Love is in the air

We mentioned the Welsh equivalent of St. Valentine’s Day, St. Dwynwen’s Day, in our recent newsletter (what, you don’t receive our newsletter? Sign up here on our website). St. Dwynwen's Day is January 25th, St Dwynwen being the Welsh patron saint of lovers. When researching this, we also found out about another interesting Welsh tradition.
Hundreds of years ago, young men would not only give sweets and cakes as a sign of love and affection, but would also carve and give a unique lovespoon to the girl they admired.
The carving of a lovespoon would take hours, and many different symbols would be incorporated into the spoon. A heart was the symbol for love, bells for marriage, and a wheel was used to represent the provision of security.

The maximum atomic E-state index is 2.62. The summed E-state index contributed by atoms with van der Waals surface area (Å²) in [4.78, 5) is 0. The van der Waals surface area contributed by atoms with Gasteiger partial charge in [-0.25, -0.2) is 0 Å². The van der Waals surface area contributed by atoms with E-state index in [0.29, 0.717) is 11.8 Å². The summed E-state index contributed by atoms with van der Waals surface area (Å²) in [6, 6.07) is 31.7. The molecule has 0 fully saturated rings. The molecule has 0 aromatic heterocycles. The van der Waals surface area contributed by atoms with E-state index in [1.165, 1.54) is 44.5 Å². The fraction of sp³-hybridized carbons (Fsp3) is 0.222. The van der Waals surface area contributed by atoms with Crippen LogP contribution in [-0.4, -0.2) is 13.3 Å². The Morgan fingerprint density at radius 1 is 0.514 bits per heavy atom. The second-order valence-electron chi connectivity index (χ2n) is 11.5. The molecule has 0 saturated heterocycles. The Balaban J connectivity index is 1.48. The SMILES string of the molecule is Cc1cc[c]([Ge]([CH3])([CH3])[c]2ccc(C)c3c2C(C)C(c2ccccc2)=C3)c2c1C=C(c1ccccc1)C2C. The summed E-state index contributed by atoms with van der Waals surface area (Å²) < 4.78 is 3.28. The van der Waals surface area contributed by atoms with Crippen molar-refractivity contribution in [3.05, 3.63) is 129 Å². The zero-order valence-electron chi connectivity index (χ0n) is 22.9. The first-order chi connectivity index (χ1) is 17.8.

Some of the oldest Welsh lovespoons, one dating from 1667, can still be seen today in the Welsh Folk Museum in Cardiff, although the tradition of lovespoons was widespread across the whole of Europe and the earliest known spoon was found in Germany and is from 1664. To read more about lovespoons, have a look at Robin Wood's blog here and here. He has a wealth of information and some great photos.
If carving a spoon for your loved one may prove a little challenging, then why not consider a pretty handmade card like this hand painted heart design. You can see lots more on our website
And you can take a look at our range of Welsh cards here Emma